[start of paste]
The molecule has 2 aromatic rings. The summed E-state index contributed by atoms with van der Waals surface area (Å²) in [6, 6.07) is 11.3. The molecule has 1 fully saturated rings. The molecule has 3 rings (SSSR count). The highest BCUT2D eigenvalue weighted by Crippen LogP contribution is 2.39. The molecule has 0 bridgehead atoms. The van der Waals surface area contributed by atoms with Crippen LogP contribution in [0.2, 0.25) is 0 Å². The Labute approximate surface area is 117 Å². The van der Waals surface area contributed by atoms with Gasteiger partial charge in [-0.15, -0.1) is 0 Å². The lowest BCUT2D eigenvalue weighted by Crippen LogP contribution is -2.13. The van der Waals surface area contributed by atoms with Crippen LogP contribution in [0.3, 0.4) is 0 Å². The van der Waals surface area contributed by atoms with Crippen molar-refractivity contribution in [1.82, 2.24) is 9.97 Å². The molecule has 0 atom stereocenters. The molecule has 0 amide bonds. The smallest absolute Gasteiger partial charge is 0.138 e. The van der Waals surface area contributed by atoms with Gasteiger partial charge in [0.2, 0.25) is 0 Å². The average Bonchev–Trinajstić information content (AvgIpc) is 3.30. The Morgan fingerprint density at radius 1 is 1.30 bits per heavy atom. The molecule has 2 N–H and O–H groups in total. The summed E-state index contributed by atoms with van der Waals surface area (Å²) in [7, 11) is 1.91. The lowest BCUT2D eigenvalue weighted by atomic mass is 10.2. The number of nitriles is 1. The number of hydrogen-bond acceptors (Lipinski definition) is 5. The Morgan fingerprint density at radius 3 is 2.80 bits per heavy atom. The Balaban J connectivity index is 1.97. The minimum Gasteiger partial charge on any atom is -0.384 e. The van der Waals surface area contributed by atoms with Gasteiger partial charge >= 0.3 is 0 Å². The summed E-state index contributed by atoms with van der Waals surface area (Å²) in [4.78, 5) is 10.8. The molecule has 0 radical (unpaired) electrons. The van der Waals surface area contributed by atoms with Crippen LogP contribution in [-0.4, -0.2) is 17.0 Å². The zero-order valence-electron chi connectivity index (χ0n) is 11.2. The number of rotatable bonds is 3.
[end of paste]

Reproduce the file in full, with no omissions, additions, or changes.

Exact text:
The molecule has 2 aromatic rings. The summed E-state index contributed by atoms with van der Waals surface area (Å²) in [6, 6.07) is 11.3. The molecule has 1 fully saturated rings. The molecule has 3 rings (SSSR count). The highest BCUT2D eigenvalue weighted by Crippen LogP contribution is 2.39. The molecule has 0 bridgehead atoms. The van der Waals surface area contributed by atoms with Crippen LogP contribution in [0.2, 0.25) is 0 Å². The Labute approximate surface area is 117 Å². The van der Waals surface area contributed by atoms with Gasteiger partial charge in [-0.15, -0.1) is 0 Å². The lowest BCUT2D eigenvalue weighted by Crippen LogP contribution is -2.13. The van der Waals surface area contributed by atoms with Crippen LogP contribution in [0.3, 0.4) is 0 Å². The van der Waals surface area contributed by atoms with Crippen molar-refractivity contribution in [1.82, 2.24) is 9.97 Å². The molecule has 0 atom stereocenters. The molecule has 0 amide bonds. The smallest absolute Gasteiger partial charge is 0.138 e. The van der Waals surface area contributed by atoms with Gasteiger partial charge in [0.2, 0.25) is 0 Å². The average Bonchev–Trinajstić information content (AvgIpc) is 3.30. The Morgan fingerprint density at radius 1 is 1.30 bits per heavy atom. The molecule has 2 N–H and O–H groups in total. The summed E-state index contributed by atoms with van der Waals surface area (Å²) in [7, 11) is 1.91. The lowest BCUT2D eigenvalue weighted by atomic mass is 10.2. The number of nitriles is 1. The number of hydrogen-bond acceptors (Lipinski definition) is 5. The Morgan fingerprint density at radius 3 is 2.80 bits per heavy atom. The Balaban J connectivity index is 1.97. The minimum Gasteiger partial charge on any atom is -0.384 e. The van der Waals surface area contributed by atoms with Gasteiger partial charge >= 0.3 is 0 Å². The summed E-state index contributed by atoms with van der Waals surface area (Å²) in [4.78, 5) is 10.8. The molecule has 0 radical (unpaired) electrons. The van der Waals surface area contributed by atoms with Crippen LogP contribution in [-0.4, -0.2) is 17.0 Å². The zero-order valence-electron chi connectivity index (χ0n) is 11.2. The number of rotatable bonds is 3.